According to the company, the device, which needs minimal straight inlet runs, can be installed directly onto the outside of the pipe, eliminating operation disruptions. Thanks to this approach, the system works in nearly any location, making it a flexible and adaptable option to a wide variety of existing pipes.
The Prosonic Flow P 500 is suitable for a range of applications including water, acids, solvents, chemicals and more. It can also handle a variety of critical tasks including quantity and volume measurement, leak detection and process monitoring.
In addition, the flowmeter comes with several high-tech features including HistoROM, which provides data storage and security; digital signal processing, which allows the meter to simultaneously record multiple measured values for process control, such as volume flow, flow velocity, and sound velocity; and Heartbeat Technology that enables permanent self-diagnostics with the highest diagnostic coverage.
The strict environmental regulation surrounding solvents make them a costly and risky ingredient for manufacturers to use. As more drugmakers look for ways to reduce their use of solvents, Evonik has innovated a “Chemistry in Water” solution that offers a sustainable alternative.
According to the company, “‘Chemistry in Water’ or ‘micellar chemistry’ uses surfactants which form microscopic spheres in water, called micelles. These function as nanoreactors and enable organic reactions, which are generally run in organic solvents, to be performed in water.”
Evonik says it collaborated with Professor Bruce Lipshutz, an organic chemist at University of California, Santa Barbara, to develop the technology and then integrated it into its CDMO portfolio. Evonik is now marketing the technology and says it could be used for wider adoption in a number of industrial processes.
“Apart from reducing the need for organic solvents in organic reactions, micellar chemistry also has the potential to generate higher yields and increase selectivity under mild conditions. Significant reduction of catalyst loading, energy consumption and waste production has been achieved using this approach for many reaction processes,” the company says.
Standardizing content management
Legacy and other document management systems require companies to invest months defining requirements and customizing configurations. Even then, employees often find workarounds when it comes to sharing quality documents, which can increase compliance risks.
Recently, Veeva Systems announced the availability of the Veeva Quality Content Reference Model to advance quality transformation efforts and drive further standardization in quality management. For the first time, the company says that documented best practices from hundreds of successful implementations of Veeva Vault QualityDocs will be available to accelerate systems deployment, and drive consistent and compliant GxP content practices across the enterprise.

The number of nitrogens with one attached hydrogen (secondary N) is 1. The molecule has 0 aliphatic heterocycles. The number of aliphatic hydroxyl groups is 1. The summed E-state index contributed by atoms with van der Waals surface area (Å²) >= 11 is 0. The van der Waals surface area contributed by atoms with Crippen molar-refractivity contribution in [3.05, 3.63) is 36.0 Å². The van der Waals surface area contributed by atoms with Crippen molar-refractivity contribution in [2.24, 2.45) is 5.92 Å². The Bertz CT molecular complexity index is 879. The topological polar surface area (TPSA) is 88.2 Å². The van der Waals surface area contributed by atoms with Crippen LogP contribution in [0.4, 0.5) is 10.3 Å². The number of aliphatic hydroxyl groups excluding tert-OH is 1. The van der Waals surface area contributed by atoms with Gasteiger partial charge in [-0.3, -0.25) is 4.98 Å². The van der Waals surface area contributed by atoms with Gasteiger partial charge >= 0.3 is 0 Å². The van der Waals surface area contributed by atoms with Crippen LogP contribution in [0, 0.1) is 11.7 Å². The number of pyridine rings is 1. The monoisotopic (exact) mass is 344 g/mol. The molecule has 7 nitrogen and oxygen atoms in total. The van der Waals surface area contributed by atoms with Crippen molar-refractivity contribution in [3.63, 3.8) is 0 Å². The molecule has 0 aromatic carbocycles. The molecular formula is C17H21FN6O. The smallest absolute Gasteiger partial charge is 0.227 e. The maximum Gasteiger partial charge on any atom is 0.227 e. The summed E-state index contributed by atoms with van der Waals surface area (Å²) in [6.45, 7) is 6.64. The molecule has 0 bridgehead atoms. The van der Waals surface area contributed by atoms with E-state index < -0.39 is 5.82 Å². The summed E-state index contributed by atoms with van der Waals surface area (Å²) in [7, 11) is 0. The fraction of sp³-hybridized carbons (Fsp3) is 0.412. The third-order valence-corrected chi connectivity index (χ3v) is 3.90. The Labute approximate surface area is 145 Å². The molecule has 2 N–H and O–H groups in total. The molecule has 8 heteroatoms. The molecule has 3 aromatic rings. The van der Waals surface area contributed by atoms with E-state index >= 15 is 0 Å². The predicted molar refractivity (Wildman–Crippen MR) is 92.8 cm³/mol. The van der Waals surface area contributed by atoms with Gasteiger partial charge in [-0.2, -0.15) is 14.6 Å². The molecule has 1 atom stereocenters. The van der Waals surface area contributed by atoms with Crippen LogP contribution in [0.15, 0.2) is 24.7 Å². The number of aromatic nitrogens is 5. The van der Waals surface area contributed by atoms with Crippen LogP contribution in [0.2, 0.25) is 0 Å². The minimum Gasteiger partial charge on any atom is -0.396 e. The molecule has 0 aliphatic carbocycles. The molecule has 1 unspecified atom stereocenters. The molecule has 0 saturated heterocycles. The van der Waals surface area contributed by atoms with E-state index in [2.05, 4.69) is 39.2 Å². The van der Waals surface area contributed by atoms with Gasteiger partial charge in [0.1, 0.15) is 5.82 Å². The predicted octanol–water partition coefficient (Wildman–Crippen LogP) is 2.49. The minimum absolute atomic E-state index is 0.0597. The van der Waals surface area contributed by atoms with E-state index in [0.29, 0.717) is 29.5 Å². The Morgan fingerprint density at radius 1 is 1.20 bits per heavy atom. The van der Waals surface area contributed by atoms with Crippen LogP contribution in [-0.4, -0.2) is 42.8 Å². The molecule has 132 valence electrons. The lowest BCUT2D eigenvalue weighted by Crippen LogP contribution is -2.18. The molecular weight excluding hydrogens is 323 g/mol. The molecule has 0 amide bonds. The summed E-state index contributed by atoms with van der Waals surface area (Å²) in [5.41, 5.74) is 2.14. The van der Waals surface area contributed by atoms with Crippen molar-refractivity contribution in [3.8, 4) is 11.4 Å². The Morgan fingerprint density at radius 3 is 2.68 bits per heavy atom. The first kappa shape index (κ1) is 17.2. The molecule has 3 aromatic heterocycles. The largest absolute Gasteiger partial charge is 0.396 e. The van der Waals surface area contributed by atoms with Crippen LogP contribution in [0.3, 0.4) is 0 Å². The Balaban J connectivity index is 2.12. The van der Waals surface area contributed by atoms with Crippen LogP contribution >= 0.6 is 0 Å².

In pharma, there are currently no widely accepted standards for managing quality content. Now, Veeva’s reference model will streamline the process by providing a standard document hierarchy, taxonomy, and metadata for organizing and delivering quality content. It can also be used to streamline collaboration with contract partners.
The reference model is also free, and any company can apply the content management best practices to harmonize processes and improve collaboration with partners across the product life cycle.
Hands-free remote work
As COVID-19 protocols continue to create the need for remote workers in manufacturing, easy communication solutions are needed for frontline workers. With this goal in mind, Imint Image Intelligence AB has combined its video software know-how with RealWear’s industrial-grade assisted reality connected devices to create an enhanced head-mounted device.
According to the companies, RealWear’s upgraded HMT-1 device now offers “the industry’s clearest, most stable video performance to frontline workers who need hands-free access for visual communications.”
With its voice-enabled technology, the device offers frontline workers clear, real-time access to documents, workflows, visual data and remote experts. In particular, the device incorporates Imint’s Vidhance Video Stabilization and Vidhance Dynamic Blur Reduction, which compensate for camera shake and deliver stable video feeds, even in low-lit conditions.
All told, the enhanced video software gives remote technicians better visuals on what frontline workers are seeing — all while maintaining a safe distance.
Enhancing robotics know-how
Manufacturing companies are finding more ways to leverage the power of robotics for dangerous or monotonous tasks in facilities. Now, with the help of ArtiMinds Robotics, Merck has set up a prototyping and training platform for collaborative robotics at its site in Darmstadt, Germany. In addition to helping the Big Pharma company deepen its understanding of robotics expertise, the new training will evaluate the feasibility of the system in safety engineering.
“In addition to being used as a training platform, the system is also used for an early testing of robot applications. To build the robot’s working environment, we use rapid prototyping technologies such as 3D printing,” explains Benedikt Ulmke, senior project manager, Digital Engineering. “Our goal is to be able to quickly assess, with little effort, whether a workflow is suitable for collaborative robots and whether we can make our production processes more efficient by using them.”